Among the more gratifying films of recent years have been Margin Call, Moneyball and The Big Short, all of which educated one, without recourse either to romance or gunplay, in such unpromising topics as banking and baseball. Even so, it took an effort of will to start watching Mrs. America, about the fight to pass an Equal Rights Amendment to the American constitution, particularly as French Canal +, in a departure from custom, chose to run all nine episodes consecutively, without even the occasional ad break to accommodate a cup of tea or bathroom visit.
But the moment Cate Blanchett as right-wing campaigner Phyllis Schlafly raised her meticulously coifed head amid an assembly of blue-suited bureaucrats, I was hooked. No herd of herbivores ever received more calculating attention from a peckish raptor. She kept me absorbed until her last scene, alone in her spotless but deserted family home in – no joke – Normal, Illinois. Denied a cabinet post by Ronald Reagan, she wastes no time on regrets. A concluding title notes that her last book, published posthumously, urged support for Donald Trump.
Heroines abounded on both sides among the women who, during the sixties and seventies, fought over equality. Mrs. America anatomises them and their struggles with a vitality not seen since the provocative first series of The L Word. Questioning why a woman’s life should begin and end with monogamous matrimony were such firebrands as Bella Abzug, Gloria Steinem, Shirley Chisholm and Betty Friedan, to each of whom the series devotes an episode. Margo Martindale as the ursine Abzug, a glamorous but loiteringly melancholy Steinem in the person of Rose Byrne, Uzo Udaba’s defiant Chisholm, the first African-American candidate to seek the presidency for a major party, and Tracy Ullman in a fiercely comic performance as Betty Friedan emerge as personalities no less engrossing than the putative central character.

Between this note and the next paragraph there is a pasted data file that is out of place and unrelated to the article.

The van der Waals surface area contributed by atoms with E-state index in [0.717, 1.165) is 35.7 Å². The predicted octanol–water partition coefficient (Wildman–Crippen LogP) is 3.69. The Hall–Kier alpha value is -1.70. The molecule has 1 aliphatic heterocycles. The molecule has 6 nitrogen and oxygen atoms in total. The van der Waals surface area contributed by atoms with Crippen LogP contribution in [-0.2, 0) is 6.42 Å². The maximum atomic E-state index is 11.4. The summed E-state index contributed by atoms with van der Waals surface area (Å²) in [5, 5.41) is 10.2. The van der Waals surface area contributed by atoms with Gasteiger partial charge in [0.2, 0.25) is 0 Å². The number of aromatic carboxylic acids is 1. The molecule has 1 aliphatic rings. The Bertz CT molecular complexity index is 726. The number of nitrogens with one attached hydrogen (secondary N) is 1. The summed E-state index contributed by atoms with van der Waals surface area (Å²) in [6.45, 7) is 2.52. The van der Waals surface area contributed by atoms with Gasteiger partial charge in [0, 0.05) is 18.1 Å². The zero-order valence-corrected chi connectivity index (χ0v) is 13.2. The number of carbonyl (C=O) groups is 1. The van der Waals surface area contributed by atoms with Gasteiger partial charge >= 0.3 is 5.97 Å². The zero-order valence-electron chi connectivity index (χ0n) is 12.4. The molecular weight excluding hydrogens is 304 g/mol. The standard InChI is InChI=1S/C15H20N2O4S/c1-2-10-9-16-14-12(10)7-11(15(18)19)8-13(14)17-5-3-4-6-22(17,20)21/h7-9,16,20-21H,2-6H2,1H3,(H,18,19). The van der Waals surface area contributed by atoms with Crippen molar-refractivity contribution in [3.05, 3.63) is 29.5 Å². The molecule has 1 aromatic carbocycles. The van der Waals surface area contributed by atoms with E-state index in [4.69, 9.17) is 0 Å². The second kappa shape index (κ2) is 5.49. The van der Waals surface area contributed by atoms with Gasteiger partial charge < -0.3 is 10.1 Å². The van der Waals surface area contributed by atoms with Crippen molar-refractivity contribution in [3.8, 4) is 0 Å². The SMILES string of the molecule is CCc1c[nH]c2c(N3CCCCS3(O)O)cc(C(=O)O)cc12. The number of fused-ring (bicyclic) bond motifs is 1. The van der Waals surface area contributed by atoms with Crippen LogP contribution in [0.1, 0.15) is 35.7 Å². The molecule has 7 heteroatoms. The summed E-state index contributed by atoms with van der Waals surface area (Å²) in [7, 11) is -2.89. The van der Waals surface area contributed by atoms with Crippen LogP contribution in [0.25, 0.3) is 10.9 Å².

Directors Anna Boden, Ryan Fleck, Amma Asante, Laure de Clermont-Tonnerre and Janicza Bravo, with chief writer Dahvi Waller, a veteran of Mad Men, are even-handed in showing the strengths and weaknesses of those on both sides of the fight. Except for John Slattery as Schlafly’s long-suffering lawyer husband Fred, men in key roles are conspicuously absent . Those who appear are mostly preening poseurs (eg, John Palladino’s Gary Hart) or lick-spittles played by actors chosen for the insincerity of their sneer.
The series spends little time arguing the virtues or otherwise of the ERA but concentrates on the politics of persuasion, and the manner in which beliefs, tested in conflict, may become more deeply held but are sometimes amended, even destroyed. In a demonstration of the latter, Sarah Paulson gives a revelatory performance as Alice Macray, a composite of Schlafly’s most loyal lieutenants. In the episode entitled Houston, she undergoes a Pauline conversion during the rough and tumble of the 1977 National Women’s Conference.
She and her friends have barely arrived before they’re ambushed by canny in-fighter Abzug, who rubs their noses in the unpalatable fact that their experience as campaigners and publicists has transformed them into members of a group they claim to detest -working women.